The consumption of this fruit provides a portion of the recommended daily amounts of vitamin A and folates needed by children, adults, and pregnant women, contributing to the importance of this food [49]. This fruit also has laxative properties, according to popular use [51]. Lima and colleagues detected a 7 kDa peptide using a semipreparative HPLC column, MALDI-TOF, and Tris/Tricine SDS-PAGE of HPLC fractions [52]. This molecule showed laxative properties in experiments carried out in rats after charcoal meal administrations, increasing intestinal motility by 15% [52]. A recent study demonstrated that phenolic-rich extracts from cagaita fruits affect obesity and metabolism problems caused by intake of a high-fat and high-sucrose diet in male mice. The increase in body weight was attenuated by the administration of the cagaita extracts to the animals [53].
Pitanga fruits (Eugenia uniflora L.) can be found in various biomes, such as the Brazilian Cerrado, and are rich in phenolic substances (hydroxybenzoic acids, hydroxycinnamic acids, and flavonoids) and anthocyanin. Delphinidin-3-O-β-glucopyranoside (36) was detected in pitanga fruits using HPLC, NMR, and liquid chromatography-mass spectrometry (LC-MS) analyses [53]. Myricetin (37), cyanidin (38), quercetin (6), ellagic acid (35), and proanthocyanidins were found in pitanga residue powder, consisting of residual fruit pulps, seeds, and peels after juice extraction. It makes pitanga-dried residue a promising natural ingredient for food and nutraceutical manufacturers, due to their rich bioactive compound content [54]. In this same genus, the species Eugenia calycina Cambess is commonly referred to as “red pitanga or pitanga cherry of Cerrado”, a fruit widely consumed in this area of Brazil [55]. However, there are few reports regarding E. calycina phytochemical profile and functional properties.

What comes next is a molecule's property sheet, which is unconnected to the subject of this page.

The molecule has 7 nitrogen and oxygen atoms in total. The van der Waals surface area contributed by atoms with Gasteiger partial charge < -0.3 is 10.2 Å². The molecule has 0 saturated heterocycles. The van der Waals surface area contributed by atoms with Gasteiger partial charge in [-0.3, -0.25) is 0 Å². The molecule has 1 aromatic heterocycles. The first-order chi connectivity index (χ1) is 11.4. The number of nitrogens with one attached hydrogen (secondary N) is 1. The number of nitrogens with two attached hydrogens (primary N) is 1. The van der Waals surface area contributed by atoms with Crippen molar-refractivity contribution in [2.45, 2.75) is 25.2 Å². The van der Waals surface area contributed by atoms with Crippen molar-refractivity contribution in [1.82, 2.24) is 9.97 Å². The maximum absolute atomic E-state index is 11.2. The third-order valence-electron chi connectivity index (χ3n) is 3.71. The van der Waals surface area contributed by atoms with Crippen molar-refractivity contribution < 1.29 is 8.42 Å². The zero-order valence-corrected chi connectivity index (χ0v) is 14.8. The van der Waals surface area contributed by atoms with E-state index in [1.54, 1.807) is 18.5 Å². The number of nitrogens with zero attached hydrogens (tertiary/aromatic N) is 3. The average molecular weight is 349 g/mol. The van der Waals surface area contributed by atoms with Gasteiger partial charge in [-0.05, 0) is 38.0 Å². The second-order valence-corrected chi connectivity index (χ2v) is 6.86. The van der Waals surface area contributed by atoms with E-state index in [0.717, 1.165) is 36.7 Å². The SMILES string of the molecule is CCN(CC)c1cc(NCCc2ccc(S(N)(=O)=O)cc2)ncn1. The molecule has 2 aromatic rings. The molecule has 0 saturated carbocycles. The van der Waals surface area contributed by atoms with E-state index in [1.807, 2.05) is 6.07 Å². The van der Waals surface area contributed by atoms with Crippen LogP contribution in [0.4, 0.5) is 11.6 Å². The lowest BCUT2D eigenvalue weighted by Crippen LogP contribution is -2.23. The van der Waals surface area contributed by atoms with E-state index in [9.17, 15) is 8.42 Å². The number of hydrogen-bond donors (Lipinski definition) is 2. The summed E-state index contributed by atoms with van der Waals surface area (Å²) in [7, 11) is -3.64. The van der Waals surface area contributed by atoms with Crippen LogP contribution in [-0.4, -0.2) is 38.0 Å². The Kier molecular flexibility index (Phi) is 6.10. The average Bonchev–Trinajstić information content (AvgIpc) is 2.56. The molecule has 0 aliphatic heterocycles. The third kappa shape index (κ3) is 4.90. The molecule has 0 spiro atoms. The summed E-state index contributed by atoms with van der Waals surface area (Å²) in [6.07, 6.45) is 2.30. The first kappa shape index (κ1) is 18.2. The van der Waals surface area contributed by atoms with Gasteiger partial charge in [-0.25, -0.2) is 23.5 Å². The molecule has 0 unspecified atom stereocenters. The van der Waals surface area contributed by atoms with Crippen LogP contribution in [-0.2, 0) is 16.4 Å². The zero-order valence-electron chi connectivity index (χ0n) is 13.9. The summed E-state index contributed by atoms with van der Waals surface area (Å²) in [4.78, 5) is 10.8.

5. Genipa americana L.

Genipa americana L., belonging to the Rubiaceae family, is a species widely distributed in tropical Central and South America, including the Cerrado biome. It yields an edible fruit popularly known as genipap or jenipapo [56]. Costa and colleagues have reported that the pulp of this fruit and seeds possess phytosterols such as campesterol (38), stigmasterol (39), and β-sitosterol (40) [57]. Phytosterols are present in high levels in genipap nuts and pulps, and this concentration can be compared with those in kidney bean, soybean, pecan, cashew nut, peanut, peanut oil, olive oil, and soybean [58]. Phytosterols have the potential to decrease the levels of serum low-density lipoprotein (LDL) cholesterol, which make them useful to the development of some foods enriched with these plant sterols [59,60].
Omena and colleagues evaluated the antioxidant activities of genipap pulp using the TBARS inhibition assay, which indicates protection against lipid peroxidation [61]. Ethanolic extracts of the pulp provide an acetylcholinesterase inhibition zone similar to that of the positive control, carbachol, suggesting that this extract is a potential antioxidant supplement for use in the human diet and in the pharmaceutical and cosmetic industries [61]. Conceição and coauthors [62] verified the effect of G. americana fruit ethanolic extract on the proliferation and differentiation of trophoblast-like cells; results showed that the extract did not cause cytotoxicity or any interference in cell differentiation. However, a significant antiproliferative state related to inhibition and reactivation of the tested cells was observed. These results suggest that the ethanolic extract of G. americana may affect placental cell regulation [62].

6. Hancornia speciosa Gomes